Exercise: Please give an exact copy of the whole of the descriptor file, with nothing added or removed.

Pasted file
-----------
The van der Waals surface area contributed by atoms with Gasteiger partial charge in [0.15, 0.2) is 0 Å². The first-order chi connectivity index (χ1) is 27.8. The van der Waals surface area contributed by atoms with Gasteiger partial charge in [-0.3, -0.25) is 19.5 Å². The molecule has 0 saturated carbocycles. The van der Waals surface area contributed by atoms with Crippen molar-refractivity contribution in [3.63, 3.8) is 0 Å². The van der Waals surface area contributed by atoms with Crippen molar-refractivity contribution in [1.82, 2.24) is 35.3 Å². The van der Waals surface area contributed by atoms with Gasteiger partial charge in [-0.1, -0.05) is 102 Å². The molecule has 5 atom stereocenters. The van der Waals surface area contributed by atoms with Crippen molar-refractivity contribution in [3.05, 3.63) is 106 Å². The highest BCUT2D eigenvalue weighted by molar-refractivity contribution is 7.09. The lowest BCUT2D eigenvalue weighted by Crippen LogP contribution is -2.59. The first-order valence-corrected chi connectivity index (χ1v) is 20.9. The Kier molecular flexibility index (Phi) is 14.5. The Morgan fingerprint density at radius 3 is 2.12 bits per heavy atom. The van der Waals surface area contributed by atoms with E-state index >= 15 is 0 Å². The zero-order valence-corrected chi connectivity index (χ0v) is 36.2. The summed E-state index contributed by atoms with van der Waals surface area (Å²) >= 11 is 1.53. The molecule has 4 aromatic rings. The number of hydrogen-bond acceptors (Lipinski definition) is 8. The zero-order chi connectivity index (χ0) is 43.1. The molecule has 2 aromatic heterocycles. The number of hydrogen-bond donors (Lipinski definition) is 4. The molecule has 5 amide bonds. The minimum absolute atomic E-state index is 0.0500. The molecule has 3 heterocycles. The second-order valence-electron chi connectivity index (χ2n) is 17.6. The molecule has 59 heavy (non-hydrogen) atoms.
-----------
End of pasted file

The van der Waals surface area contributed by atoms with Gasteiger partial charge in [0.15, 0.2) is 0 Å². The first-order chi connectivity index (χ1) is 27.8. The van der Waals surface area contributed by atoms with Gasteiger partial charge in [-0.3, -0.25) is 19.5 Å². The molecule has 0 saturated carbocycles. The van der Waals surface area contributed by atoms with Crippen molar-refractivity contribution in [3.63, 3.8) is 0 Å². The van der Waals surface area contributed by atoms with Crippen molar-refractivity contribution in [1.82, 2.24) is 35.3 Å². The van der Waals surface area contributed by atoms with Gasteiger partial charge in [-0.1, -0.05) is 102 Å². The molecule has 5 atom stereocenters. The van der Waals surface area contributed by atoms with Crippen molar-refractivity contribution in [3.05, 3.63) is 106 Å². The highest BCUT2D eigenvalue weighted by molar-refractivity contribution is 7.09. The lowest BCUT2D eigenvalue weighted by Crippen LogP contribution is -2.59. The first-order valence-corrected chi connectivity index (χ1v) is 20.9. The Kier molecular flexibility index (Phi) is 14.5. The Morgan fingerprint density at radius 3 is 2.12 bits per heavy atom. The van der Waals surface area contributed by atoms with E-state index >= 15 is 0 Å². The zero-order valence-corrected chi connectivity index (χ0v) is 36.2. The summed E-state index contributed by atoms with van der Waals surface area (Å²) >= 11 is 1.53. The molecule has 4 aromatic rings. The number of hydrogen-bond acceptors (Lipinski definition) is 8. The zero-order chi connectivity index (χ0) is 43.1. The molecule has 2 aromatic heterocycles. The number of hydrogen-bond donors (Lipinski definition) is 4. The molecule has 5 amide bonds. The minimum absolute atomic E-state index is 0.0500. The molecule has 3 heterocycles. The second-order valence-electron chi connectivity index (χ2n) is 17.6. The molecule has 59 heavy (non-hydrogen) atoms.